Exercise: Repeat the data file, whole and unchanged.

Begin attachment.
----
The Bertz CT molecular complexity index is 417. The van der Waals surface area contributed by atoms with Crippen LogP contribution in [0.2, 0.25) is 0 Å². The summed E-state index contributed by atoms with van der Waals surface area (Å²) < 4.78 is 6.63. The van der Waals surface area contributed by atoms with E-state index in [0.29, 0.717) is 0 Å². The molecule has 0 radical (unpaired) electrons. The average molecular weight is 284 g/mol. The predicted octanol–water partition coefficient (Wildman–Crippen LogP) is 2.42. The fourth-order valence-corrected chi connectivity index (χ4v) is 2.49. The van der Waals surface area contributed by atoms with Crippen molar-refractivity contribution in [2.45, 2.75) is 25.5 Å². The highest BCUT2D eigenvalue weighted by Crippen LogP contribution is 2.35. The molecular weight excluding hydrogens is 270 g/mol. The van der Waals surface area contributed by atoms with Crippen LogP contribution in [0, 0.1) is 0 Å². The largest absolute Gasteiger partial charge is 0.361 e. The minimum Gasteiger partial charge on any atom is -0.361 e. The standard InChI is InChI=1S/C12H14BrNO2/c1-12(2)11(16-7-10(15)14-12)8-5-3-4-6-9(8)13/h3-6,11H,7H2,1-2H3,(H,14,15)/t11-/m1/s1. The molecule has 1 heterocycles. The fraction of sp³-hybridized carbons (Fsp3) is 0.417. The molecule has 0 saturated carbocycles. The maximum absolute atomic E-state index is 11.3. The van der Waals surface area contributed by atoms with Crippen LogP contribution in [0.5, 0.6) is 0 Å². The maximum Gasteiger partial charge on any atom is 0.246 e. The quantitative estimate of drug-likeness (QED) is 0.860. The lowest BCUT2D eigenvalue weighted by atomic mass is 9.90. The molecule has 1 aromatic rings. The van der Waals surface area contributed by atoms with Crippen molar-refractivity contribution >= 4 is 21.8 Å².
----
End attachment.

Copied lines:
The Bertz CT molecular complexity index is 417. The van der Waals surface area contributed by atoms with Crippen LogP contribution in [0.2, 0.25) is 0 Å². The summed E-state index contributed by atoms with van der Waals surface area (Å²) < 4.78 is 6.63. The van der Waals surface area contributed by atoms with E-state index in [0.29, 0.717) is 0 Å². The molecule has 0 radical (unpaired) electrons. The average molecular weight is 284 g/mol. The predicted octanol–water partition coefficient (Wildman–Crippen LogP) is 2.42. The fourth-order valence-corrected chi connectivity index (χ4v) is 2.49. The van der Waals surface area contributed by atoms with Crippen molar-refractivity contribution in [2.45, 2.75) is 25.5 Å². The highest BCUT2D eigenvalue weighted by Crippen LogP contribution is 2.35. The molecular weight excluding hydrogens is 270 g/mol. The van der Waals surface area contributed by atoms with Crippen LogP contribution in [0, 0.1) is 0 Å². The largest absolute Gasteiger partial charge is 0.361 e. The minimum Gasteiger partial charge on any atom is -0.361 e. The standard InChI is InChI=1S/C12H14BrNO2/c1-12(2)11(16-7-10(15)14-12)8-5-3-4-6-9(8)13/h3-6,11H,7H2,1-2H3,(H,14,15)/t11-/m1/s1. The molecule has 1 heterocycles. The fraction of sp³-hybridized carbons (Fsp3) is 0.417. The molecule has 0 saturated carbocycles. The maximum absolute atomic E-state index is 11.3. The van der Waals surface area contributed by atoms with Crippen LogP contribution in [0.5, 0.6) is 0 Å². The maximum Gasteiger partial charge on any atom is 0.246 e. The quantitative estimate of drug-likeness (QED) is 0.860. The lowest BCUT2D eigenvalue weighted by atomic mass is 9.90. The molecule has 1 aromatic rings. The van der Waals surface area contributed by atoms with Crippen molar-refractivity contribution >= 4 is 21.8 Å².